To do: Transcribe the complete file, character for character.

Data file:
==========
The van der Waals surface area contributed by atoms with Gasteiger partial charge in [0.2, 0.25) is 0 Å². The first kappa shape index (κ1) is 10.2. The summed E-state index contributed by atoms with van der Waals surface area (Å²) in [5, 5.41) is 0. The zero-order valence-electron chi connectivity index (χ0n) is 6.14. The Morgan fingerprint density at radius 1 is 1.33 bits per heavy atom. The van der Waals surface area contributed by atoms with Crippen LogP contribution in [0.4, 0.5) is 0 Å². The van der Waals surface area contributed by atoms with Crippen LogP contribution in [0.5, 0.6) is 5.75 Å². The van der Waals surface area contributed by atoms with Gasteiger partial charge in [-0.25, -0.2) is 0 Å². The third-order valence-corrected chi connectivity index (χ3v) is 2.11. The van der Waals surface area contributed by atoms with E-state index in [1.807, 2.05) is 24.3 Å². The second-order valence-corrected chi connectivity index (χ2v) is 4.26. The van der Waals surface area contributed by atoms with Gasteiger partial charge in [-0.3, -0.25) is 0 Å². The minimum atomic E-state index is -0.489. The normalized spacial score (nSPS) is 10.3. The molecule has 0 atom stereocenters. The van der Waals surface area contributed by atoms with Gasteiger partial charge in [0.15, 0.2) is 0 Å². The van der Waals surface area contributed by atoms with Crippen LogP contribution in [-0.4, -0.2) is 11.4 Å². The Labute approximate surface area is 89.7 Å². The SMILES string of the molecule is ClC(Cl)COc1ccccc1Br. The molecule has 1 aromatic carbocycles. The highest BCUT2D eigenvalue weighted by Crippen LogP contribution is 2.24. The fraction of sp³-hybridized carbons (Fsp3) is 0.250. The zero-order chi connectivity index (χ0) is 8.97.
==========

The van der Waals surface area contributed by atoms with Gasteiger partial charge in [0.2, 0.25) is 0 Å². The first kappa shape index (κ1) is 10.2. The summed E-state index contributed by atoms with van der Waals surface area (Å²) in [5, 5.41) is 0. The zero-order valence-electron chi connectivity index (χ0n) is 6.14. The Morgan fingerprint density at radius 1 is 1.33 bits per heavy atom. The van der Waals surface area contributed by atoms with Crippen LogP contribution in [0.4, 0.5) is 0 Å². The van der Waals surface area contributed by atoms with Crippen LogP contribution in [0.5, 0.6) is 5.75 Å². The van der Waals surface area contributed by atoms with Gasteiger partial charge in [-0.25, -0.2) is 0 Å². The third-order valence-corrected chi connectivity index (χ3v) is 2.11. The van der Waals surface area contributed by atoms with E-state index in [1.807, 2.05) is 24.3 Å². The second-order valence-corrected chi connectivity index (χ2v) is 4.26. The van der Waals surface area contributed by atoms with Gasteiger partial charge in [-0.3, -0.25) is 0 Å². The minimum atomic E-state index is -0.489. The normalized spacial score (nSPS) is 10.3. The molecule has 0 atom stereocenters. The van der Waals surface area contributed by atoms with Gasteiger partial charge in [0.15, 0.2) is 0 Å². The van der Waals surface area contributed by atoms with Crippen LogP contribution in [-0.4, -0.2) is 11.4 Å². The Labute approximate surface area is 89.7 Å². The SMILES string of the molecule is ClC(Cl)COc1ccccc1Br. The molecule has 1 aromatic carbocycles. The highest BCUT2D eigenvalue weighted by Crippen LogP contribution is 2.24. The fraction of sp³-hybridized carbons (Fsp3) is 0.250. The zero-order chi connectivity index (χ0) is 8.97.